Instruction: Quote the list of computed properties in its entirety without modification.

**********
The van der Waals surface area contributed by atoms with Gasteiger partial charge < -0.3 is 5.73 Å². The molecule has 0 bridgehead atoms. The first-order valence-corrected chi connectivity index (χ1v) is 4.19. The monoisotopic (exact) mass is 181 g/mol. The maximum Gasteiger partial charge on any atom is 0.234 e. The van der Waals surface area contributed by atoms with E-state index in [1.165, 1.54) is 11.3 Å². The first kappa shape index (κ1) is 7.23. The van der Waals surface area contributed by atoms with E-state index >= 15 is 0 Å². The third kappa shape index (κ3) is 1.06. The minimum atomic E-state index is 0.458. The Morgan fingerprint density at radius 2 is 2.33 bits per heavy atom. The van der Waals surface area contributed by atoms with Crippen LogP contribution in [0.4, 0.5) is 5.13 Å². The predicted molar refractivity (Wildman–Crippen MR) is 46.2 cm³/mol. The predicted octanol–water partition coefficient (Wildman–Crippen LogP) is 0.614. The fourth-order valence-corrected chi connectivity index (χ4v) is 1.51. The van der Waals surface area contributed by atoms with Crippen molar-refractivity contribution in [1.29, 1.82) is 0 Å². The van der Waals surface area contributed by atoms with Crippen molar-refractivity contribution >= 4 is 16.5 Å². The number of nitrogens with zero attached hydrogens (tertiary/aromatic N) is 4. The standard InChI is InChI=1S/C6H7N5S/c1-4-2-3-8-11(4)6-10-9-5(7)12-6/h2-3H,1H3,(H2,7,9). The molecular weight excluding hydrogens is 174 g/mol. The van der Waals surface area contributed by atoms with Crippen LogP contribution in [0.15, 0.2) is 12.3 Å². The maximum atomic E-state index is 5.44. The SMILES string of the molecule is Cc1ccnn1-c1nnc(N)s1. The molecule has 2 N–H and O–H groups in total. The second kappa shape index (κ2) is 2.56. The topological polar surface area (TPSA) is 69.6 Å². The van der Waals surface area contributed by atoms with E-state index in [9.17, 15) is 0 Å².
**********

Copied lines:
The van der Waals surface area contributed by atoms with Gasteiger partial charge < -0.3 is 5.73 Å². The molecule has 0 bridgehead atoms. The first-order valence-corrected chi connectivity index (χ1v) is 4.19. The monoisotopic (exact) mass is 181 g/mol. The maximum Gasteiger partial charge on any atom is 0.234 e. The van der Waals surface area contributed by atoms with E-state index in [1.165, 1.54) is 11.3 Å². The first kappa shape index (κ1) is 7.23. The van der Waals surface area contributed by atoms with E-state index >= 15 is 0 Å². The third kappa shape index (κ3) is 1.06. The minimum atomic E-state index is 0.458. The Morgan fingerprint density at radius 2 is 2.33 bits per heavy atom. The van der Waals surface area contributed by atoms with Crippen LogP contribution in [0.4, 0.5) is 5.13 Å². The predicted molar refractivity (Wildman–Crippen MR) is 46.2 cm³/mol. The predicted octanol–water partition coefficient (Wildman–Crippen LogP) is 0.614. The fourth-order valence-corrected chi connectivity index (χ4v) is 1.51. The van der Waals surface area contributed by atoms with Crippen molar-refractivity contribution in [1.29, 1.82) is 0 Å². The van der Waals surface area contributed by atoms with Crippen molar-refractivity contribution >= 4 is 16.5 Å². The number of nitrogens with zero attached hydrogens (tertiary/aromatic N) is 4. The standard InChI is InChI=1S/C6H7N5S/c1-4-2-3-8-11(4)6-10-9-5(7)12-6/h2-3H,1H3,(H2,7,9). The molecular weight excluding hydrogens is 174 g/mol. The van der Waals surface area contributed by atoms with Crippen LogP contribution in [0.15, 0.2) is 12.3 Å². The maximum atomic E-state index is 5.44. The SMILES string of the molecule is Cc1ccnn1-c1nnc(N)s1. The molecule has 2 N–H and O–H groups in total. The second kappa shape index (κ2) is 2.56. The topological polar surface area (TPSA) is 69.6 Å². The van der Waals surface area contributed by atoms with E-state index in [9.17, 15) is 0 Å².